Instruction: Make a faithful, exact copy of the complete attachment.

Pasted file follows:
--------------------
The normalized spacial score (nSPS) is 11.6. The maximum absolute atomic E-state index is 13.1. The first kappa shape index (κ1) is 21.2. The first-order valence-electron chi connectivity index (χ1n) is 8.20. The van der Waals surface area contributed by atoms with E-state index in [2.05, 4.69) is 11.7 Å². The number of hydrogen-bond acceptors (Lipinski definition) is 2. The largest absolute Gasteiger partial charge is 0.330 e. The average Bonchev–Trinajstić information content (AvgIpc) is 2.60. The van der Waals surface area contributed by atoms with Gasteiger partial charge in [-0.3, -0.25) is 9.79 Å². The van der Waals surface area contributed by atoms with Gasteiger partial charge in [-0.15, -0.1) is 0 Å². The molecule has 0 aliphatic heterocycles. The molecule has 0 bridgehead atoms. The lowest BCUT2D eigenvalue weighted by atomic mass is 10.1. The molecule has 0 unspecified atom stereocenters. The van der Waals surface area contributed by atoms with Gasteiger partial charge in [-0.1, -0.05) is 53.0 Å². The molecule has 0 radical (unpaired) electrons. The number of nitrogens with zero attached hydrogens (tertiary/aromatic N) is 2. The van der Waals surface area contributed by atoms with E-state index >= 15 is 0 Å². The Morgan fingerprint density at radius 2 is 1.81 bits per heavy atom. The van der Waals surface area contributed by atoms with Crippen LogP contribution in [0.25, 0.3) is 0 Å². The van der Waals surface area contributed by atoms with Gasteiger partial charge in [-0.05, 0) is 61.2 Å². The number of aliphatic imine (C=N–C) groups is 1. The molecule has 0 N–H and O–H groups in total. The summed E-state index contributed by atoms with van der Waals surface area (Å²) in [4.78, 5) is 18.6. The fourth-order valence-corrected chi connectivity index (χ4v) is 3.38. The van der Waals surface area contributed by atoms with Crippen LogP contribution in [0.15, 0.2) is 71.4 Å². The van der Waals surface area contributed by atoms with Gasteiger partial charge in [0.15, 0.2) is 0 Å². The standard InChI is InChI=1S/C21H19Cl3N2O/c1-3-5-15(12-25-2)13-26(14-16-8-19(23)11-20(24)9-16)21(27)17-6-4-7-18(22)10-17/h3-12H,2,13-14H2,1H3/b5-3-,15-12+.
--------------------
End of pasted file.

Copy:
The normalized spacial score (nSPS) is 11.6. The maximum absolute atomic E-state index is 13.1. The first kappa shape index (κ1) is 21.2. The first-order valence-electron chi connectivity index (χ1n) is 8.20. The van der Waals surface area contributed by atoms with E-state index in [2.05, 4.69) is 11.7 Å². The number of hydrogen-bond acceptors (Lipinski definition) is 2. The largest absolute Gasteiger partial charge is 0.330 e. The average Bonchev–Trinajstić information content (AvgIpc) is 2.60. The van der Waals surface area contributed by atoms with Gasteiger partial charge in [-0.3, -0.25) is 9.79 Å². The van der Waals surface area contributed by atoms with Gasteiger partial charge in [-0.15, -0.1) is 0 Å². The molecule has 0 aliphatic heterocycles. The molecule has 0 bridgehead atoms. The lowest BCUT2D eigenvalue weighted by atomic mass is 10.1. The molecule has 0 unspecified atom stereocenters. The van der Waals surface area contributed by atoms with Gasteiger partial charge in [-0.1, -0.05) is 53.0 Å². The molecule has 0 radical (unpaired) electrons. The number of nitrogens with zero attached hydrogens (tertiary/aromatic N) is 2. The van der Waals surface area contributed by atoms with E-state index >= 15 is 0 Å². The Morgan fingerprint density at radius 2 is 1.81 bits per heavy atom. The van der Waals surface area contributed by atoms with Crippen LogP contribution in [0.25, 0.3) is 0 Å². The van der Waals surface area contributed by atoms with Gasteiger partial charge in [-0.05, 0) is 61.2 Å². The number of aliphatic imine (C=N–C) groups is 1. The molecule has 0 N–H and O–H groups in total. The summed E-state index contributed by atoms with van der Waals surface area (Å²) in [4.78, 5) is 18.6. The fourth-order valence-corrected chi connectivity index (χ4v) is 3.38. The van der Waals surface area contributed by atoms with Crippen LogP contribution in [0.15, 0.2) is 71.4 Å². The van der Waals surface area contributed by atoms with Gasteiger partial charge in [0.15, 0.2) is 0 Å². The standard InChI is InChI=1S/C21H19Cl3N2O/c1-3-5-15(12-25-2)13-26(14-16-8-19(23)11-20(24)9-16)21(27)17-6-4-7-18(22)10-17/h3-12H,2,13-14H2,1H3/b5-3-,15-12+.